LONDON – The UK has launched a £500 billion bail-out plan to maintain financial stability. Under the scheme, £50 billion of government funds will be used to prop up banks’ capital. In total, the UK Treasury and the Bank of England will together provide £500 billion ($873 billion) in funds, government guarantees and liquidity loans to UK banks.
Governor of the Bank of England Mervyn King says: “A major recapitalisation of the UK banking system of at least £50 billion is a necessary condition for regenerating confidence in the financial system. The recapitalisation, further liquidity support from the Bank of England, and the new guarantee scheme amount to a significant step forward in resolving the present crisis.”
The Treasury says £25 billion will be made available to eight core UK institutions – Abbey, Barclays, HBOS, HSBC, Lloyds TSB, Nationwide building society, RBS and Standard Chartered – in exchange for an assurance they will increase their capital by the same figure by the year’s end. A further £25 billion is available for other eligible UK institutions. The £50 billion in funding will be provided for priority shares, representing a part-nationalisation in the funding of UK banks.
In addition, the Bank of England will make at least £200 billion available to banks under its Special Liquidity Scheme, providing three-month loan auctions of sterling, and a new provision for one-week loans in US dollars. The liquidity loans will be guaranteed by the Treasury. Next week, the Bank of England will bring forward its plans for a permanent regime underpinning systemic liquidity, including a discount window facility.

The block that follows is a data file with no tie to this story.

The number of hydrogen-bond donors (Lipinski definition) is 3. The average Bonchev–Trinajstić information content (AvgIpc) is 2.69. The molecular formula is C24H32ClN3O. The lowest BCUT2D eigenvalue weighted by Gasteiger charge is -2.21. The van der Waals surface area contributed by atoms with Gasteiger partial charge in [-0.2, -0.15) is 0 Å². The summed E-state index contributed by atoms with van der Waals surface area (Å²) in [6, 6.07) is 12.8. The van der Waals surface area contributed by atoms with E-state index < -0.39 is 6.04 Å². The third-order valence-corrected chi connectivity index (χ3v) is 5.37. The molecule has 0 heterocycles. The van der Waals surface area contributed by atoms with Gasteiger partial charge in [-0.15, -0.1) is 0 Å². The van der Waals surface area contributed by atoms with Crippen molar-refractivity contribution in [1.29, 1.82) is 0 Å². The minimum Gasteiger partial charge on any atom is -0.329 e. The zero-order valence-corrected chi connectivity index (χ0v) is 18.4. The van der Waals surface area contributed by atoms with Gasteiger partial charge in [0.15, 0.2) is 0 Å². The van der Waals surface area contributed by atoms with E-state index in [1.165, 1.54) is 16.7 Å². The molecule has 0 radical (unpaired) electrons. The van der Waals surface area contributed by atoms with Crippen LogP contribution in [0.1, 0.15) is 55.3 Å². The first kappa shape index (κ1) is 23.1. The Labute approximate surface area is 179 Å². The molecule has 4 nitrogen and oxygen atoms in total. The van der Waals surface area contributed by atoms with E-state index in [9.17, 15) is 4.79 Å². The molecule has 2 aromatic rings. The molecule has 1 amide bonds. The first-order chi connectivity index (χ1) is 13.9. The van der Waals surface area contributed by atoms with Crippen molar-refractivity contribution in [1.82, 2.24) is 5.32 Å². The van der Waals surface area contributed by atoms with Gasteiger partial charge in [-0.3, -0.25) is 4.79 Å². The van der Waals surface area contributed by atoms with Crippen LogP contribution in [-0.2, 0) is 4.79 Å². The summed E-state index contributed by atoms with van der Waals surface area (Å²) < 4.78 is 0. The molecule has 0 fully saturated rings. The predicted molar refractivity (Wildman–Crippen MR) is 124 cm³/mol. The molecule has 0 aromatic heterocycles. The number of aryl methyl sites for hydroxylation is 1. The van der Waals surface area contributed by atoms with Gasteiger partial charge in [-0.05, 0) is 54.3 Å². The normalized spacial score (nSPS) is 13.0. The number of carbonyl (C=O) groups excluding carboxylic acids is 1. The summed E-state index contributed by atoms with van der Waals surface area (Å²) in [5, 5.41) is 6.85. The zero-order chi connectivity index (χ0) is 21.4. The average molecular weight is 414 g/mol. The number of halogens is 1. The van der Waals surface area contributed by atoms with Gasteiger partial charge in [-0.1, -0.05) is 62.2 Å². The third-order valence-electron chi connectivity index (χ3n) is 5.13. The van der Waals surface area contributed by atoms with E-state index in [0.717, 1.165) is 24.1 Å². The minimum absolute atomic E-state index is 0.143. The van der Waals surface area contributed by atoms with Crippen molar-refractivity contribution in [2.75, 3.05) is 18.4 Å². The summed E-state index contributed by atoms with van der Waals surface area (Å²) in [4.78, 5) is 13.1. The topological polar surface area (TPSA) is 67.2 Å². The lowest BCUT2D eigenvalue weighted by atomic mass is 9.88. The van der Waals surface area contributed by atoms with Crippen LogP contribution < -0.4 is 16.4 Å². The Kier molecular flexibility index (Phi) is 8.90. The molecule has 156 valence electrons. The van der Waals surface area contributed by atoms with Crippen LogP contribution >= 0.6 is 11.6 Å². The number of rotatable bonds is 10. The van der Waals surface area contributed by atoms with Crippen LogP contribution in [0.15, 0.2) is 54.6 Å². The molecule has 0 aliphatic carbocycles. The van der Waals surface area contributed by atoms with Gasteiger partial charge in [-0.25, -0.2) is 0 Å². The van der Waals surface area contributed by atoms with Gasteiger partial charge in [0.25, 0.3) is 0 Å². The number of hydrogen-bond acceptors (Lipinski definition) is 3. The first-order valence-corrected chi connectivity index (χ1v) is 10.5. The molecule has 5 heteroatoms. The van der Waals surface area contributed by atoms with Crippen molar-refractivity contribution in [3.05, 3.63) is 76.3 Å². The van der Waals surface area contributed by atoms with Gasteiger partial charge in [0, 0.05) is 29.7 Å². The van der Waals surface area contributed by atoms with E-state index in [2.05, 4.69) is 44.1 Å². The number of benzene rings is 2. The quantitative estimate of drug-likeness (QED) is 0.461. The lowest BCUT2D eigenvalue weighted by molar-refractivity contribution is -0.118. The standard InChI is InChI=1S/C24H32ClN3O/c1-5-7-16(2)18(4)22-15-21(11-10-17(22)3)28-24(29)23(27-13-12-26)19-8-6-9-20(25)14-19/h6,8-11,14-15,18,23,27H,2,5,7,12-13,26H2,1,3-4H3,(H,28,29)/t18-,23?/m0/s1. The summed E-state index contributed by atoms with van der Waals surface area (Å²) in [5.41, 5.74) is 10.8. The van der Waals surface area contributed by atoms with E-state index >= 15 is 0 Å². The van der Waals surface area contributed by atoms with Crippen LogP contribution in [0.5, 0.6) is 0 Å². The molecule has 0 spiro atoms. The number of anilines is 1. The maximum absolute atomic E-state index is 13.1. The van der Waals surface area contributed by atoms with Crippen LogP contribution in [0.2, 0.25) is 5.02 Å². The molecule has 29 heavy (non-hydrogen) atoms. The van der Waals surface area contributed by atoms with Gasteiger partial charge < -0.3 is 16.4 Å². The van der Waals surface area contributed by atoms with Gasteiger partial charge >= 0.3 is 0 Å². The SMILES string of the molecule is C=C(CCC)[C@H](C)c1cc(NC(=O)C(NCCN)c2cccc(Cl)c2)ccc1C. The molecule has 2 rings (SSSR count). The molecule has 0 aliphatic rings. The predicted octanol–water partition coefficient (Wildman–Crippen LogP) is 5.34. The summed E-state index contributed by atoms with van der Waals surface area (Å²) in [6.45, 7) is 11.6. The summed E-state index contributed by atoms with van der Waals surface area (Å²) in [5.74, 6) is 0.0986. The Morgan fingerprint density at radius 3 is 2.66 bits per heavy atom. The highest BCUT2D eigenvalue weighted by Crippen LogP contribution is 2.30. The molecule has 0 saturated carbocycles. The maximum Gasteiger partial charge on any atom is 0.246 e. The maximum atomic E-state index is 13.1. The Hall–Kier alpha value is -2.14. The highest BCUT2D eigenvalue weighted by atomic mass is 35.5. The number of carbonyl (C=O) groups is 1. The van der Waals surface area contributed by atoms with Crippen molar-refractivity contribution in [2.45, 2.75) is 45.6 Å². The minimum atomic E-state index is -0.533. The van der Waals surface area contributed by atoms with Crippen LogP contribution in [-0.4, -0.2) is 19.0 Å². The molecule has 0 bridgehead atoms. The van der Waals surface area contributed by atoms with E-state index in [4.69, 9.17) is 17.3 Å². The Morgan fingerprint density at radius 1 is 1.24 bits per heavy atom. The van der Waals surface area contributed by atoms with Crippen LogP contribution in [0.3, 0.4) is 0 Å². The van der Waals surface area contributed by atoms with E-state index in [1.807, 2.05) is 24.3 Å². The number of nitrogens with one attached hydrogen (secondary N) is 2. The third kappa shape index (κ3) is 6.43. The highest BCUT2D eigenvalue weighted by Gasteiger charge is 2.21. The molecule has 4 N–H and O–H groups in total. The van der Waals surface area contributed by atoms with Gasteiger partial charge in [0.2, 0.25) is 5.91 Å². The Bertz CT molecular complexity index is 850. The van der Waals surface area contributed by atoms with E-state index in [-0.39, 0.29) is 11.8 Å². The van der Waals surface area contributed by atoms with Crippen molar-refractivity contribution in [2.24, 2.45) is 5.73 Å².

A further £250 billion will be made available by the government to increase medium-term funding to raise banks’ Tier I capital. Government guarantees of debt issuance will be issued, with provision for the use of sterling, euros or US dollars. The Treasury says is expects a specially designated government-backed company to be set up to issue the guarantees. The £250 billion figure is approximate, dependant upon capital levels and lending volumes.
Share prices today among the London Stock Exchange’s FTSE100 initially fell sharply – RBS down by 10% alone – but then rose steadily by mid-morning. Markets were down overall across the UK and Asian markets, ahead of the US opening today.
The week on Risk.net, July 7-13, 2018Receive this by email